industry because he desired to end the country's dependence on coal as the

principal source of energy for the railroads and the mining and electric power
industries (Meyer, 1972:4).
Foreign participation in the petroleum industry encouraged by incentives
came primarily from British and American interests. In 1900, Weetman
Pearson, a British engineer, formed the Mexican Eagle (El Aguila) Petroleum
Company. Shortly thereafter, Edward Doheny, a wealthy American oilman,
founded the Mexican Petroleum Company. The latter produced the first
commercial oil well in Mexico the following year. In his book The United States
and Revolutionary Nationalism in Mexico, 1916-1932, Robert Freeman Smith
noted that the Mexican elite's granting of concessions and enactment of laws
favoring the foreign companies were based on their "simplistic belief that
government cooperation with private enterprise would automatically lead to
progress and modernization" (Smith, 1972:4). The two oil interests did indeed
make progress at an alarming pace; however, it was accomplished at the near-
exclusion of a number of Mexican independent oil companies. In the words of
Lorenzo Meyer, "the small independent enterprises belonging to both
foreigners and Mexicans and numbering in the several hundreds were
insignificant" (Meyer, 1972:5). The output of the Mexican independents never
exceeded three percent of the national total from the onset of petroleum
development until the historic nationalization of the industry in 1938 (Meyer,

The rapidly-acquired importance of Doheny and Pearson diminished the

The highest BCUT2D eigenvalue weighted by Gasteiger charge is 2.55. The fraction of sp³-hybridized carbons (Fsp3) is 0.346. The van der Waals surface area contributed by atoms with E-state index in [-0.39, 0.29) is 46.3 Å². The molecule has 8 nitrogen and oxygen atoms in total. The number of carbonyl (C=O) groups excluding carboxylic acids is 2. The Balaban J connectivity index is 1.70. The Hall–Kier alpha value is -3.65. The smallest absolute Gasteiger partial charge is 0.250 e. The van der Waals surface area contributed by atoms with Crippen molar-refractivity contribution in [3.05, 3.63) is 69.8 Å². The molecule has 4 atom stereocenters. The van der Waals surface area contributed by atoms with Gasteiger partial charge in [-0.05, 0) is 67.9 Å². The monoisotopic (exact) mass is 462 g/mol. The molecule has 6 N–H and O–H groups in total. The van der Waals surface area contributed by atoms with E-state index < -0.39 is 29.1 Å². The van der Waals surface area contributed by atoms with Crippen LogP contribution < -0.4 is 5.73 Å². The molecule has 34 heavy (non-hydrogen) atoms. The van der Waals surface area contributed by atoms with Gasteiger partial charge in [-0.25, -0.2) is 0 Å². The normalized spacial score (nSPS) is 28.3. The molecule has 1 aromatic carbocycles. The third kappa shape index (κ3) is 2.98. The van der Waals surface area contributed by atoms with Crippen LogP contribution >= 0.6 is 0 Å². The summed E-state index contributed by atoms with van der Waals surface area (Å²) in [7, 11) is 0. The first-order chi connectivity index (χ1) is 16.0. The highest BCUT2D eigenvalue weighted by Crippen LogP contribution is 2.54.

significance attributed to the participation of Mexican capital. On April 3, 1904,
Doheny produced the most promising find in Mexico, a well yielding fifteen
hundred barrels per day (bpd) at a depth of 1,650 feet (Grayson, 1980:7). The
success of this find sharply increased output, and led Doheny to form the

Huasteca Petroleum Company to explore areas not included in his original
Pearson also profited greatly from the Diaz administration's assistance in
land acquisition, helpful legislation such as the right to import all necessary
drilling and refining equipment tax free, and the exemption from virtually all
other federal taxes. It is believed that Pearson garnered more profits from
Mexico than any other man since the Spanish conquest (Rippy, 1959:101). He
and Doheny ushered in a new wave of foreign capital to Mexico thereby
assuring foreign domination of Mexican petroleum. The petroleum monopolies
included the main oil firms of Royal Dutch-Shell, Standard Oil of New Jersey,
Gulf Oil Corporation, Sinclair, Cities Service, Warner-Quinla, Continental Oil,
Union Oil, South Penn, Mexican Seaboard, and Pierce Oil. Between 1901 and
1938, these firms produced more than 90 percent of the petroleum extracted in
Mexico (Meyer, 1972:5).
One common theme throughout the last ten years of the Diaz
administration was the extensiveness with which foreign interests, governed by
little or no regulation, exploited the favorable concessions granted by the
Mexican government. The companies were, in essence, protected by a series
of laws facilitating their pursuit of profit. The first of these laws, the Petroleum
Law of 1901, enabled the Diaz administration to permit concessions in zones
belonging to the state to companies established in Mexico. This law allowed